You can then attach as many computers, hub, switches, and other devices as you want through the machine’s Ethernet port, and they will all be able to see and communicate with each other. On the downside, if you have a lot of traffic, your computer will spend some extra energy passing all of those Ethernet frames back and forth across the two adapters.
Firewalling and gateway-ing
As long as you have excess traffic zipping through your computer, the OS might as well look at it and do something useful, such as filter it based on destination address, or cache repeatedly requested Web pages. And indeed, you can place your dual-port computer between your upstream cable or DSL connection and the rest of your local network, to serve as a simple Internet-connection-sharing gateway, or as a firewall that exerts control over the packets passing between the network interfaces.
First, you will need to bring both network adapters up and assign each a different IP address — and, importantly, IP addresses that are on different subnets. For example, and . Note that eth0’s address is within the 192.168.1.x range, while eth1’s is within 192.168.2.x. Maintain this separation when you add other devices to your network and you will keep things running smoothly.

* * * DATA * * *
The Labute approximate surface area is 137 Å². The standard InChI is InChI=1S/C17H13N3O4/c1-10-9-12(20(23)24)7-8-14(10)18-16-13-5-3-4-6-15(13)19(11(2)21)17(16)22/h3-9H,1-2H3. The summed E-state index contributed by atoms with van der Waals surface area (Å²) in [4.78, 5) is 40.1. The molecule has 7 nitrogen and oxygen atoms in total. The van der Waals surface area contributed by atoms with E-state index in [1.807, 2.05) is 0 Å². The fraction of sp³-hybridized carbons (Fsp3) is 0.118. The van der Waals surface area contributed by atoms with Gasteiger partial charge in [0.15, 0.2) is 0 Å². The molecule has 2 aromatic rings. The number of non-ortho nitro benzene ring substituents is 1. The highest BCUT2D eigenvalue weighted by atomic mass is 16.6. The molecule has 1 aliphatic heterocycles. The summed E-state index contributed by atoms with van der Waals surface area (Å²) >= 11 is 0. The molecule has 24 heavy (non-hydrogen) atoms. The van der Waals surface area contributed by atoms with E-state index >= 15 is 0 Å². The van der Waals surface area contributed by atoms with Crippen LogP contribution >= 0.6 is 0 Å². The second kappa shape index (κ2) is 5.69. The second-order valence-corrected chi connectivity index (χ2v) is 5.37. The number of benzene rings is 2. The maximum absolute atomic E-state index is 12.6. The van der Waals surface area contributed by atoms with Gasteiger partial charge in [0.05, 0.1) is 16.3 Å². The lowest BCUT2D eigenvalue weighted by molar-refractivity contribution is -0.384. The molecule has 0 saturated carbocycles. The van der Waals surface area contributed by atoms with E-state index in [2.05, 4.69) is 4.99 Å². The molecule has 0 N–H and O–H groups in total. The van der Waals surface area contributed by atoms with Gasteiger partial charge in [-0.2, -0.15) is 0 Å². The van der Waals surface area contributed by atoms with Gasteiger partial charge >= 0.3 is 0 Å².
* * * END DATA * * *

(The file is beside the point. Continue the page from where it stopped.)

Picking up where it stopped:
Forwarding the packets between the Internet on one adapter and your LAN on the other is the purview of iptables, a tool for configuring the Linux kernel’s IP filtering subsystem. The command allows computers on the LAN interface eth1 to start new connections, and forwards them to the outside world via the eth0 interface. Following that with keeps subsequent packets from those connections flowing smoothly as well.
Next, activates Network Address Translation (NAT), secretly rewriting the IP addresses of traffic from the LAN so that when it goes out to the Internet, it appears to originate from the Linux box performing the routing. This is a necessary evil for most home Internet connections, both because it allows you to use the private 192.168.x.x IP address block, and because many ISPs frown upon traffic coming from multiple computers.
Finally, run to activate the kernel’s packet forwarding.
This setup will pass traffic from your LAN to your Internet connection, but it does not configure the network settings on the LAN computers themselves. Each of them needs an IP address, gateway and network information, and some working DNS server addresses. If your dual-adapter Linux box is serving as a NAT gateway, you could easily have it provide that information to the clients as well, using DHCP. Your distro probably comes with the dhcpd package. Configuring dhcpd is beyond the scope of the subject here, but check your distro’s documentation for Internet connection sharing and you will likely find the instructions you need.
Once you are comfortable using iptables to set up basic NAT and packet forwarding, you can dig a little deeper and learn how to use your box as a first-rate firewall by writing rules that filter traffic based on source and destination address, port, and protocol.